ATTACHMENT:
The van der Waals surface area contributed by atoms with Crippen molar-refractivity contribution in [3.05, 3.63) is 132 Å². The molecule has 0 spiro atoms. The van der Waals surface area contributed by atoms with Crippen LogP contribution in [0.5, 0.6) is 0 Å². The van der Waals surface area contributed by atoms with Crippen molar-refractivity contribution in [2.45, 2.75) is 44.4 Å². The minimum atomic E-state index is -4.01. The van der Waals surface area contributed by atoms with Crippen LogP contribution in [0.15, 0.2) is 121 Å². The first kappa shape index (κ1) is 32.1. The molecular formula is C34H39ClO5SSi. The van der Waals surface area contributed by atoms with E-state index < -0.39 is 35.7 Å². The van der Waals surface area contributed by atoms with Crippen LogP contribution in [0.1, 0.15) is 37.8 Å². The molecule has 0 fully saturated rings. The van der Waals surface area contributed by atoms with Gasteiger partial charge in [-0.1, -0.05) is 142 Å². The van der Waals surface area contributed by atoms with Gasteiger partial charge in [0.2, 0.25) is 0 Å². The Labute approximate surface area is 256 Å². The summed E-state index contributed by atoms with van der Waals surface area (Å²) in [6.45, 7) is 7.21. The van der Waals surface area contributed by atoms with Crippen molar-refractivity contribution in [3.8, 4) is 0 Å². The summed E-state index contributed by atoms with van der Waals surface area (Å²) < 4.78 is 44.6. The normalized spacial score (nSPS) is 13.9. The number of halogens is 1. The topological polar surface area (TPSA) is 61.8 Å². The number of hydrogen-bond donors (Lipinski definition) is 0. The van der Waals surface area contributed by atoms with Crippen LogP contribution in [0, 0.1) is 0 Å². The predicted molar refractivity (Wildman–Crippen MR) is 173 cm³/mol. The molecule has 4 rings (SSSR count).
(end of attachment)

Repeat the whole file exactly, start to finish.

The van der Waals surface area contributed by atoms with Crippen molar-refractivity contribution in [3.05, 3.63) is 132 Å². The molecule has 0 spiro atoms. The van der Waals surface area contributed by atoms with Crippen LogP contribution in [0.5, 0.6) is 0 Å². The van der Waals surface area contributed by atoms with Crippen molar-refractivity contribution in [2.45, 2.75) is 44.4 Å². The minimum atomic E-state index is -4.01. The van der Waals surface area contributed by atoms with Crippen LogP contribution in [0.15, 0.2) is 121 Å². The first kappa shape index (κ1) is 32.1. The molecular formula is C34H39ClO5SSi. The van der Waals surface area contributed by atoms with E-state index < -0.39 is 35.7 Å². The van der Waals surface area contributed by atoms with Crippen LogP contribution in [0.1, 0.15) is 37.8 Å². The molecule has 0 fully saturated rings. The van der Waals surface area contributed by atoms with Gasteiger partial charge in [-0.1, -0.05) is 142 Å². The van der Waals surface area contributed by atoms with Gasteiger partial charge in [0.2, 0.25) is 0 Å². The Labute approximate surface area is 256 Å². The summed E-state index contributed by atoms with van der Waals surface area (Å²) in [6.45, 7) is 7.21. The van der Waals surface area contributed by atoms with Crippen molar-refractivity contribution in [3.8, 4) is 0 Å². The summed E-state index contributed by atoms with van der Waals surface area (Å²) < 4.78 is 44.6. The normalized spacial score (nSPS) is 13.9. The number of halogens is 1. The topological polar surface area (TPSA) is 61.8 Å². The number of hydrogen-bond donors (Lipinski definition) is 0. The van der Waals surface area contributed by atoms with Crippen LogP contribution in [0, 0.1) is 0 Å². The predicted molar refractivity (Wildman–Crippen MR) is 173 cm³/mol. The molecule has 4 rings (SSSR count).